Changing Times

While incontrovertibly light compared to contemporary master of melodrama Andre Techine's best work, this 2005 romance is best enjoyed as the welcome reunion of two of French cinema's most beloved stars: Catherine Deneuve and the ubiquitous Gerard Depardieu. Thirty-two years after his one great romance came to an end, Antoine Lavau (Depardieu), now a successful...read more

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Reviewed by Ken Fox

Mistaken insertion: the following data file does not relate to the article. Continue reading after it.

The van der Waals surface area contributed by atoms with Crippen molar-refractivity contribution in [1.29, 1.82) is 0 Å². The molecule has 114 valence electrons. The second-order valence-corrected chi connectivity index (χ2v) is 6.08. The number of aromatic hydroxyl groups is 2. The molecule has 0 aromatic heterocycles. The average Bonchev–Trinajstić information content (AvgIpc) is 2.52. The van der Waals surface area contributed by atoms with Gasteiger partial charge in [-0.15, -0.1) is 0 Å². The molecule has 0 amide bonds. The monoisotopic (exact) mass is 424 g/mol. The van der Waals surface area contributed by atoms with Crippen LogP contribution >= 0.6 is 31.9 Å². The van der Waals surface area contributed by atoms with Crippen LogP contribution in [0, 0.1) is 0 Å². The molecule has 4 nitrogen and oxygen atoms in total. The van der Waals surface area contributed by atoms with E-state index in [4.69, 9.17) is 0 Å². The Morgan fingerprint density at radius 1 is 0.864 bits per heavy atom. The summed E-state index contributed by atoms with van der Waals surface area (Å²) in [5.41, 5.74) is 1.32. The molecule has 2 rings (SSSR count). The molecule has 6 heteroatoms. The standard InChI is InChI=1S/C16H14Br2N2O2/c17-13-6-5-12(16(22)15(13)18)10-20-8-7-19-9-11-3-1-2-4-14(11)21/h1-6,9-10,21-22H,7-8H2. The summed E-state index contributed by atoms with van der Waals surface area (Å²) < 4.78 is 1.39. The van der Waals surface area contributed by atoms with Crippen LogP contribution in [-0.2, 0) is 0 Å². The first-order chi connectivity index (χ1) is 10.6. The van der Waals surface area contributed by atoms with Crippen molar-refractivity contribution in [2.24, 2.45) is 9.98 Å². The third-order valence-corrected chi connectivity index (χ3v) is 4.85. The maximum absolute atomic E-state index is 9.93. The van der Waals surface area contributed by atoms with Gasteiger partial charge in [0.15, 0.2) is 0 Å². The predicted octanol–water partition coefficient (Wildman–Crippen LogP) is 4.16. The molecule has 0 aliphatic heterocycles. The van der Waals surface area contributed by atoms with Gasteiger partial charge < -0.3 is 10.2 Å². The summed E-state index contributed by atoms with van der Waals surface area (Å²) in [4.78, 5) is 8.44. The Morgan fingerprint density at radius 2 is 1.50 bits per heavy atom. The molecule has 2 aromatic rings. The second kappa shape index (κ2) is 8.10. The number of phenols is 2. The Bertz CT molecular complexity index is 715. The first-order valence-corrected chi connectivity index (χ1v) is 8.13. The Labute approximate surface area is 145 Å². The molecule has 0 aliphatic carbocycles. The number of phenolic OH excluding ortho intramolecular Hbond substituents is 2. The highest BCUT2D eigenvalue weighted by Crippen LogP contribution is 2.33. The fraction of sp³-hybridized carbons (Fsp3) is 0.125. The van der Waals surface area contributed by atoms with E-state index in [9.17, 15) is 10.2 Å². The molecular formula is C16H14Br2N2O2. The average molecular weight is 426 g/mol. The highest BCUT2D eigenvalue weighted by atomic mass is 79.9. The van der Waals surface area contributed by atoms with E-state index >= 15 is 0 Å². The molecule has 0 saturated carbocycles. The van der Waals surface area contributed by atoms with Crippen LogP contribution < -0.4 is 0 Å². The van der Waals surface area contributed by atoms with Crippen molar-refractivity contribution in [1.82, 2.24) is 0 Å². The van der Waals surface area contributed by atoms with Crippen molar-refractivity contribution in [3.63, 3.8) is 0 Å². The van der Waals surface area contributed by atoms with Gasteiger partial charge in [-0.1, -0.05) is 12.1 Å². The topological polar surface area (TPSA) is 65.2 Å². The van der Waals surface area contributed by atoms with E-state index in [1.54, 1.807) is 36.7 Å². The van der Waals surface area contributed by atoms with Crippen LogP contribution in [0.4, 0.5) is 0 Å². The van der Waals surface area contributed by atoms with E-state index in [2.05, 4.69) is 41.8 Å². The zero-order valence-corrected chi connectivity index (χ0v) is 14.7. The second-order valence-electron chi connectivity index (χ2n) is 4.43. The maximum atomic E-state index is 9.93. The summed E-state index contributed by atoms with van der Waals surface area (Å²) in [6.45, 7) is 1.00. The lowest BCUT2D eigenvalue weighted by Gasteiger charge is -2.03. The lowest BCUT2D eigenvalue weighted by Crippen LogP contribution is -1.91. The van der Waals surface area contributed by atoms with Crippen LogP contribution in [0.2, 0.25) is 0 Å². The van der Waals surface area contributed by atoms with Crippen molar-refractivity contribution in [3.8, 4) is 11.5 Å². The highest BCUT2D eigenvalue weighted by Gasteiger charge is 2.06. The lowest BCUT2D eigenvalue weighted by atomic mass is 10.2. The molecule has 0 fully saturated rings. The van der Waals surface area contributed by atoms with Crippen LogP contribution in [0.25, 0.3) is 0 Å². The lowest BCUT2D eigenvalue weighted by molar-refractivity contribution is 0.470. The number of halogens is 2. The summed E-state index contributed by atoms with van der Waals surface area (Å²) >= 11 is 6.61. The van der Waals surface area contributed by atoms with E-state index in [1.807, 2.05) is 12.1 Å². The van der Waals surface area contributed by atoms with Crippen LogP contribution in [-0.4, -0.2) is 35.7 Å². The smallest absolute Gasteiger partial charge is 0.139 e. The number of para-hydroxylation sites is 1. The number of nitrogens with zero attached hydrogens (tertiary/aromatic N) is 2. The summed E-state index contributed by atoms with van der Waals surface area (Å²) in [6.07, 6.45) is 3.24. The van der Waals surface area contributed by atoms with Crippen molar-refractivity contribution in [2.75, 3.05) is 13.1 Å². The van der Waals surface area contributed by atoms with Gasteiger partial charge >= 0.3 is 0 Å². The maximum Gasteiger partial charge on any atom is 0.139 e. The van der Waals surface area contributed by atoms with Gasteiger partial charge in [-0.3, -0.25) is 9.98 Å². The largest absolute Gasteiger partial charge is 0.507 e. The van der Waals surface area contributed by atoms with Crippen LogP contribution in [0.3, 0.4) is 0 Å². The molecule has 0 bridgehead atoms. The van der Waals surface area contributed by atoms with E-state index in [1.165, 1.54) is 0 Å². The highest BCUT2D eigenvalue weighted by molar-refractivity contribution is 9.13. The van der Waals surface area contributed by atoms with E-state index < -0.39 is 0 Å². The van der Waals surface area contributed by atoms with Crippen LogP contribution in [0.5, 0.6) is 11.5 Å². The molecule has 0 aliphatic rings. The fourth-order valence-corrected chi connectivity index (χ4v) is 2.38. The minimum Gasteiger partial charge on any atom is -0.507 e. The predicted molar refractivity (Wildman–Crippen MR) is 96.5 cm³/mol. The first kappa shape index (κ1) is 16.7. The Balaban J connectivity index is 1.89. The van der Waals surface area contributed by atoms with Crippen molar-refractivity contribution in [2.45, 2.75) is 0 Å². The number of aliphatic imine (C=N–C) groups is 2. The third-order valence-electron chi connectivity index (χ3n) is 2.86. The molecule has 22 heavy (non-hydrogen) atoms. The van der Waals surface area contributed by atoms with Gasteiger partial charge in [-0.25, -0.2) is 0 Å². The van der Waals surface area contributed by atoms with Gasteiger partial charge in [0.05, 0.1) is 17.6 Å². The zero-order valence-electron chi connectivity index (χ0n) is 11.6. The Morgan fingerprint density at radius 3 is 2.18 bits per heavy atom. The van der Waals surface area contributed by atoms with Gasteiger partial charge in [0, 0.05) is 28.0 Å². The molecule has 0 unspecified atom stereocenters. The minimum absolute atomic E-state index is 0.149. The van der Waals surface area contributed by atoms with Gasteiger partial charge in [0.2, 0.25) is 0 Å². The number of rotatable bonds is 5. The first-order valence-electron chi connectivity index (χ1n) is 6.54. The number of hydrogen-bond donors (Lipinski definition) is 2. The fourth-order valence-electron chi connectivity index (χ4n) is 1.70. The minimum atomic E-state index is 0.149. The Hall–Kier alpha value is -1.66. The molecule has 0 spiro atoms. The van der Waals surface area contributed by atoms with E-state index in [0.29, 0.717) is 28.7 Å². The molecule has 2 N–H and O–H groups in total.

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While incontrovertibly light compared to contemporary master of melodrama Andre Techine's best work, this 2005 romance is best enjoyed as the welcome reunion of two of French cinema's most beloved stars: Catherine Deneuve and the ubiquitous Gerard Depardieu. Thirty-two years after his one great romance came to an end, Antoine Lavau (Depardieu), now a successful architect, arrives in Tangiers to oversee the construction of his latest project, an audiovisual center for an Arabic TV news station. The real reason for Antoine's visit, however, is more emotional than professional. Antoine, who has remained a bachelor all his life, is determined to finally reunite with his lost love, Cecile (Deneuve), a local radio personality who now lives just outside the city with her second, younger, Moroccan husband, Natan (Gilbert Melki). Once upon a time, Antoine and Cecile pledged to love each other forever, but Cecile has long since moved on. Coinciding with Antoine's arrival in Tangiers is a surprise visit from Cecile and Natan's bisexual son, Sami (Malik Zidi), who's come from Paris with his Moroccan-born, drug-addicted partner, Nadia (Lubna Azabal), and her 9-year-old son, Said (Jabir Elomri). The ostensible reason for their visit is Nadia's desire for a reunion with her twin sister, Aicha (also Azabal), a deeply devout Muslim who disapproves of Nadia's life. But another reason for the visit is that, like Antoine, Sami is also pursuing a matter of the heart: He misses Bilal (Nadem Rachati), a former lover from Paris now working as a caretaker for a wealthy Tangiers family. Sami's decision to stay with his parents, however, causes friction with Cecile, whom he considers cold and unfeeling, and Cecile's frustrations regarding her idle, indecisive son — who seems drawn to emotional cripples like Nadia — soon surfaces. Cecile's emotional turmoil only intensifies when Antoine makes his sudden reappearance and professes undying devotion. Unlike Techine's more satisfying WILD REEDS and STRAYED — both set during particularly turbulent periods of recent French history — the lovers of this contemporary melodrama seem oddly disconnected from real-world events, even though Antoine's project involves an Al Jazeera-type news agency and occasional news reports of kidnappings in Iraq are heard on the soundtrack. And that may be exactly why the film seems to lack real weight or resonance beyond itself, despite the warm and easy working relationship Deneuve and Depardieu share.

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